It’s the near future, and industry has been revolutionised by the creation of the perfect worker – able to communicate in words, intelligent enough to follow relatively complex orders, dexterous enough to operate fiddly machinery designed for people, but designed to be non-aggressive, unable to independently reproduce, and legally classified as property, SimGen’s chimp-human hybrids known as Sims (simians) are ideal. Despite some initial resistance, Sims are now used throughout the Western world, in a variety of roles, and they’ve propelled SimGen into the stratosphere because they’re never sold, only leased.
When labour lawyer Patrick Sullivan, fresh from a reluctant but obligatory round of golf, is approached by a Sim requesting Sullivan help form a union, he is inspired more by a desire to irritate the head of the club’s membership committee, who he’s sure voted against his application. As pressure mounts, and inspired to look good to Animal Welfare officer Romy Cadman (who is in turn being directed by the shadowy Zero, a man with an agenda of his own), Sullivan digs his heels in, and in the process begins the destruction of Sim Gen. But there are wheels within wheels, and little is as it appears.
This review is being written some time after the reading, though posted in the section when it was read (because I’m more interested in tracking when I read what than I am in when I got around to reviewing – in this case, well over a month later). And as I reflected on the book while I wrote the review (this part being written last though sited above the rest of the review, because the section at the end will be robbed of its impact if I put this last) I was struck harder by the influence of Sims than I was when I finished it.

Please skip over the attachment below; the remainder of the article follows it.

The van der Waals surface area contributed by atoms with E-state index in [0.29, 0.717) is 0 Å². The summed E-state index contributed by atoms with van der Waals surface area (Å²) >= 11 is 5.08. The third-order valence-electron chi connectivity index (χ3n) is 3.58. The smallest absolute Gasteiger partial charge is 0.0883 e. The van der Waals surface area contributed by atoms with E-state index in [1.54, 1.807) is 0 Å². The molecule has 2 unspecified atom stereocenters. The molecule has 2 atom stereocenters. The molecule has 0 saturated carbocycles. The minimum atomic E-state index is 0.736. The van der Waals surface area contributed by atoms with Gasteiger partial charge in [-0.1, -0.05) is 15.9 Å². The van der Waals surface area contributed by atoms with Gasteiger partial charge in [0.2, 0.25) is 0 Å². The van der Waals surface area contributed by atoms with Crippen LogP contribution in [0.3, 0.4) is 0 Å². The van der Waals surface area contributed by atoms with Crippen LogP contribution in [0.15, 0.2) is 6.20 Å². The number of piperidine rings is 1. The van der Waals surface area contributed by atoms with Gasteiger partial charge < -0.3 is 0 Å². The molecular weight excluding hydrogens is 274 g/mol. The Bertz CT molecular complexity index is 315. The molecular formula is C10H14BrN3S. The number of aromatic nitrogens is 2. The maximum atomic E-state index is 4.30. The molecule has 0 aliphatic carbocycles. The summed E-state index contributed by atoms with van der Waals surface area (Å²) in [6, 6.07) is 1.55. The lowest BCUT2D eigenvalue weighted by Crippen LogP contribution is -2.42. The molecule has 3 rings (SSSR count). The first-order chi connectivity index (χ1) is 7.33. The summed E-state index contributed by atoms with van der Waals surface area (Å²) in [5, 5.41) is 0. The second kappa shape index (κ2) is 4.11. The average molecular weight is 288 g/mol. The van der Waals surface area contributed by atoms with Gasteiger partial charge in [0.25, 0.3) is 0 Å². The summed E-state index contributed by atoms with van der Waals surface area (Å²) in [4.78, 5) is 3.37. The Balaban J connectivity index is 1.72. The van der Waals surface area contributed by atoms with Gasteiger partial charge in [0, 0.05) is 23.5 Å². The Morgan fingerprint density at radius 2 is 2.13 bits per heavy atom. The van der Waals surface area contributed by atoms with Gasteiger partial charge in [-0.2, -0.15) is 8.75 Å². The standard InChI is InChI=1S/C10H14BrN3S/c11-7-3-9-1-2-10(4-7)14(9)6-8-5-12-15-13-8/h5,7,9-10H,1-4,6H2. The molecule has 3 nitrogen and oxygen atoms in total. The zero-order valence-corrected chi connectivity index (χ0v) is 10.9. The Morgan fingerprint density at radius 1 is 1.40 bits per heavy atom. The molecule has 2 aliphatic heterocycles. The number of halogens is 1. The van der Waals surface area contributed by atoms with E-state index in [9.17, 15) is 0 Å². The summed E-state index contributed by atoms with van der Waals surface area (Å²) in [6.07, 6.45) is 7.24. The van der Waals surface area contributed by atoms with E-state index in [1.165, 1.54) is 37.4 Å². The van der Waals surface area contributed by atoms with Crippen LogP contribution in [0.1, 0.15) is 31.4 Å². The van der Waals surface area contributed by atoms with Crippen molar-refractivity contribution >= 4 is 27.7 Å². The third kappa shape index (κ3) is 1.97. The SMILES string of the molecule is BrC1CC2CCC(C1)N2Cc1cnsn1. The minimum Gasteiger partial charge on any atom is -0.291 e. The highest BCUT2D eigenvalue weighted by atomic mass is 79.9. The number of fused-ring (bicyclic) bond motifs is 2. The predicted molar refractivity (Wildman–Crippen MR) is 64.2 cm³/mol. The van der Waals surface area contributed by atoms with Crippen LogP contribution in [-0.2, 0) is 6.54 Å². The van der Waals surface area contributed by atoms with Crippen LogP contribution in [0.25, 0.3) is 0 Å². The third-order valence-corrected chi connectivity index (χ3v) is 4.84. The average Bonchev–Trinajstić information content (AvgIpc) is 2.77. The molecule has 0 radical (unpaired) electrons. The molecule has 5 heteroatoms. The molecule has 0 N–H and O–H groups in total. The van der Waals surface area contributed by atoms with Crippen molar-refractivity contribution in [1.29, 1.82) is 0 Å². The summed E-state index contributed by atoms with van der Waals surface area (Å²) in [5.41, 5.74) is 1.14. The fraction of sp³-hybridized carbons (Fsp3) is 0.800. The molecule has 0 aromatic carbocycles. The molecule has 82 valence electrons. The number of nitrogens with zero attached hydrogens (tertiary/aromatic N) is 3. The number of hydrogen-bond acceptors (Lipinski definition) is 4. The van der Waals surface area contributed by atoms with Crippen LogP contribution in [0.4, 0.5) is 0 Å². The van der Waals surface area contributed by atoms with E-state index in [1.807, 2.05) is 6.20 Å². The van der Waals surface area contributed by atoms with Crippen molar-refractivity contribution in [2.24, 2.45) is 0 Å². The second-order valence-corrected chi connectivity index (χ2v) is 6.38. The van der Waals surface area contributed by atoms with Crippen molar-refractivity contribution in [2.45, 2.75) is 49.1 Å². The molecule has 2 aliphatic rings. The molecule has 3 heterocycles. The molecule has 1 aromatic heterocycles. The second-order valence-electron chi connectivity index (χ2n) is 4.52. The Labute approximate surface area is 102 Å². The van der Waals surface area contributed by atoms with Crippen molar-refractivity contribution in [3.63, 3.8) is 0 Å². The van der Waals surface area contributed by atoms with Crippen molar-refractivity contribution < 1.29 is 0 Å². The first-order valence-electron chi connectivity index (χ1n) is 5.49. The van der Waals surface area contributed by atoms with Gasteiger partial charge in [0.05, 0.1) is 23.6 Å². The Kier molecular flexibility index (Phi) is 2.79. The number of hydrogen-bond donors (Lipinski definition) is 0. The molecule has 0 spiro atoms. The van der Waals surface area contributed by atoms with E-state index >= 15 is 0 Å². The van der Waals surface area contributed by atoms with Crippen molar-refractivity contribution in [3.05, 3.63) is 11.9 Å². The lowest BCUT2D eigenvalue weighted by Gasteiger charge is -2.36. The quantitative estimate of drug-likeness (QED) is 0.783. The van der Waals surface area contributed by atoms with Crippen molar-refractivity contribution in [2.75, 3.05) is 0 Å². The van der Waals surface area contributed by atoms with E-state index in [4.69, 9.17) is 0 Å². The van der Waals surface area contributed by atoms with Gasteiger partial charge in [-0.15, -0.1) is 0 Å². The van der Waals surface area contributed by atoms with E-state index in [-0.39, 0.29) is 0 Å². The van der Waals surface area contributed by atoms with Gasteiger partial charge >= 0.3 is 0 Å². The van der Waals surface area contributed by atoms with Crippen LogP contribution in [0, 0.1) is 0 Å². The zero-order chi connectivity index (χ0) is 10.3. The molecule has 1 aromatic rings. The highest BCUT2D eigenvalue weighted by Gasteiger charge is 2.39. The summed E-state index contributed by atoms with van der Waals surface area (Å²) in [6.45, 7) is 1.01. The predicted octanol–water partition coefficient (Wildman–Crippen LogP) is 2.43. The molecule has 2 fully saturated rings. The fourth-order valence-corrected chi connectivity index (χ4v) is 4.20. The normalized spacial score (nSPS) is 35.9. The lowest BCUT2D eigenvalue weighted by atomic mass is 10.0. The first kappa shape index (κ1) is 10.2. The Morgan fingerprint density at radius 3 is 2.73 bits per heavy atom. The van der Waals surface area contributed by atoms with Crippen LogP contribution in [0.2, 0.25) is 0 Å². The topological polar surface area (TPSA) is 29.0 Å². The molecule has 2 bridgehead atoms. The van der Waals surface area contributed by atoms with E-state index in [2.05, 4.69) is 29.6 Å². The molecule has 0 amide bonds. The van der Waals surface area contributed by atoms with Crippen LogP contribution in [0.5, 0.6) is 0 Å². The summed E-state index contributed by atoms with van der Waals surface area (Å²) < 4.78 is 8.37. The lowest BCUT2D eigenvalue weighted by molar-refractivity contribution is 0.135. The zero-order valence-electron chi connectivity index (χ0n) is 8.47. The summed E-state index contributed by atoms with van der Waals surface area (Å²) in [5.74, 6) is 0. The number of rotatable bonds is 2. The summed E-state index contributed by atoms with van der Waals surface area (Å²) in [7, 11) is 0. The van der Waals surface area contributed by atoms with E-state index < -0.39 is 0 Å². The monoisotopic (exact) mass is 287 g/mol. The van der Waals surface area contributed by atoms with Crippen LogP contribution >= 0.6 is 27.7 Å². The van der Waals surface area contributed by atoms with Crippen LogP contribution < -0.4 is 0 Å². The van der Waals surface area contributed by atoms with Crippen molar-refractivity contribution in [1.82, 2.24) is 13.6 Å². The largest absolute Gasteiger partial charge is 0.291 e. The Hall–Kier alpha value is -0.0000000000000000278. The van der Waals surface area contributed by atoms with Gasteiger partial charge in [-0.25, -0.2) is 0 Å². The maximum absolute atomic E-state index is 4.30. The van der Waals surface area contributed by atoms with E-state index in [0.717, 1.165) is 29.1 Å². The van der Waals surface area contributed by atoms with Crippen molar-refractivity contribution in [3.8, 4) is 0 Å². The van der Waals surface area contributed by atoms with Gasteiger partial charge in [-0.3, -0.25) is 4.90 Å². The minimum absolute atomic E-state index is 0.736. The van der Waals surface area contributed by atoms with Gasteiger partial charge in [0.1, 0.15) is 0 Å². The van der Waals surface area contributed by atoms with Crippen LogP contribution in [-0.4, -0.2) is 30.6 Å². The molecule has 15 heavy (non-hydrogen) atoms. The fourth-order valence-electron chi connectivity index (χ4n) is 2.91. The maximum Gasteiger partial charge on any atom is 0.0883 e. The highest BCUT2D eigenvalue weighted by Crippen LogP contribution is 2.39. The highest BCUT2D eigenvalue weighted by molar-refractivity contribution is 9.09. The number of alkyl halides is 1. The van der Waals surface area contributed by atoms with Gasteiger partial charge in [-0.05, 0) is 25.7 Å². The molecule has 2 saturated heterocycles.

This is an absorbing and thought-provoking novel that raises questions about what it means to be human, where the licensing of the genome is taking us, and the power of corporations and corporate money. Wilson is able to present these issues in an entertaining way, neatly combining plot with philosophy and activism. The characters are particularly well developed, and almost all of them experience a believable growth arc through the course of the book. The plot is intricate without being so Machiavellian that it’s hard to follow, and there are neat twists that don’t turn things on their head so much as deepen the subtlety and depth of the novel.
I was frequently reminded of Michael Crichton’s Next while reading Sims – both works explore similar aspects of the gene tech revolution: what happens when corporations patent naturally-occurring genes, how did it happen that they could own them, who owns chimeral creations, where do and where should we draw the line between human and non-human, and what makes us human? Crichton’s technique was to draw together a number of subplots into one cohesive picture of the near future. In contrast Wilson focuses on one battle to illustrate his central thesis. What raises Wilson’s work above the best-seller’s contribution is that it’s heart is about ethics and right; while Crichton admittedly incorporated this as an element, his focus was more on the wrongs done to individuals in order to benefit corporations, on the impact on humanity of this emerging technology. Wilson asks what good humanity is if it makes the world worse for our fellow creatures. It’s unfortunate that the work of the admittedly-admirable Crichton, which covers more ground less thoroughly, will have so much greater a readership than this undoubtedly better written, plotted and characterised novel. - Alex